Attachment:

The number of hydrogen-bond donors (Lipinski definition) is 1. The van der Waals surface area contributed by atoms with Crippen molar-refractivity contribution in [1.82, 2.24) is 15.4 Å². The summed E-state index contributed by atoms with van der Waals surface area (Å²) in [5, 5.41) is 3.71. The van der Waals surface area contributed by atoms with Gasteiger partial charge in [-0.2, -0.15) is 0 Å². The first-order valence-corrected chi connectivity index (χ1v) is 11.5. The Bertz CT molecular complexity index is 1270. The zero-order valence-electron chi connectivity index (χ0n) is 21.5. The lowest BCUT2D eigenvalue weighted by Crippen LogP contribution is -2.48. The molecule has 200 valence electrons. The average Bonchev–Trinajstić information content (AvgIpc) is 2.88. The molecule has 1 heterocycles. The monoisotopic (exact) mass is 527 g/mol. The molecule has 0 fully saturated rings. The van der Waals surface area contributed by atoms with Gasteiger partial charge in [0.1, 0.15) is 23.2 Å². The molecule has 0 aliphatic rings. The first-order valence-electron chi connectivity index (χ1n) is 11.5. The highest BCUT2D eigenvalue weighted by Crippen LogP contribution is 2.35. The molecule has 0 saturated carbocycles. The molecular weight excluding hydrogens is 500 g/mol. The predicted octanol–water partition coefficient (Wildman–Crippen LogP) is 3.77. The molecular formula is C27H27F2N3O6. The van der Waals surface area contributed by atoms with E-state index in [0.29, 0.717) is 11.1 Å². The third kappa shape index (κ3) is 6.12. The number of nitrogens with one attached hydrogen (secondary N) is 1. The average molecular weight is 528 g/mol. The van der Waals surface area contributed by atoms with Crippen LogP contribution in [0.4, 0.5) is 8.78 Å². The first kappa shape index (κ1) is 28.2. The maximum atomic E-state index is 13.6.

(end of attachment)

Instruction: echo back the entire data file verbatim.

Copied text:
The number of hydrogen-bond donors (Lipinski definition) is 1. The van der Waals surface area contributed by atoms with Crippen molar-refractivity contribution in [1.82, 2.24) is 15.4 Å². The summed E-state index contributed by atoms with van der Waals surface area (Å²) in [5, 5.41) is 3.71. The van der Waals surface area contributed by atoms with Gasteiger partial charge in [-0.2, -0.15) is 0 Å². The first-order valence-corrected chi connectivity index (χ1v) is 11.5. The Bertz CT molecular complexity index is 1270. The zero-order valence-electron chi connectivity index (χ0n) is 21.5. The lowest BCUT2D eigenvalue weighted by Crippen LogP contribution is -2.48. The molecule has 200 valence electrons. The average Bonchev–Trinajstić information content (AvgIpc) is 2.88. The molecule has 1 heterocycles. The monoisotopic (exact) mass is 527 g/mol. The molecule has 0 fully saturated rings. The van der Waals surface area contributed by atoms with Gasteiger partial charge in [0.1, 0.15) is 23.2 Å². The molecule has 0 aliphatic rings. The first-order valence-electron chi connectivity index (χ1n) is 11.5. The highest BCUT2D eigenvalue weighted by Crippen LogP contribution is 2.35. The molecule has 0 saturated carbocycles. The molecular weight excluding hydrogens is 500 g/mol. The predicted octanol–water partition coefficient (Wildman–Crippen LogP) is 3.77. The molecular formula is C27H27F2N3O6. The van der Waals surface area contributed by atoms with E-state index in [0.29, 0.717) is 11.1 Å². The third kappa shape index (κ3) is 6.12. The number of nitrogens with one attached hydrogen (secondary N) is 1. The average molecular weight is 528 g/mol. The van der Waals surface area contributed by atoms with Crippen LogP contribution in [0.4, 0.5) is 8.78 Å². The first kappa shape index (κ1) is 28.2. The maximum atomic E-state index is 13.6.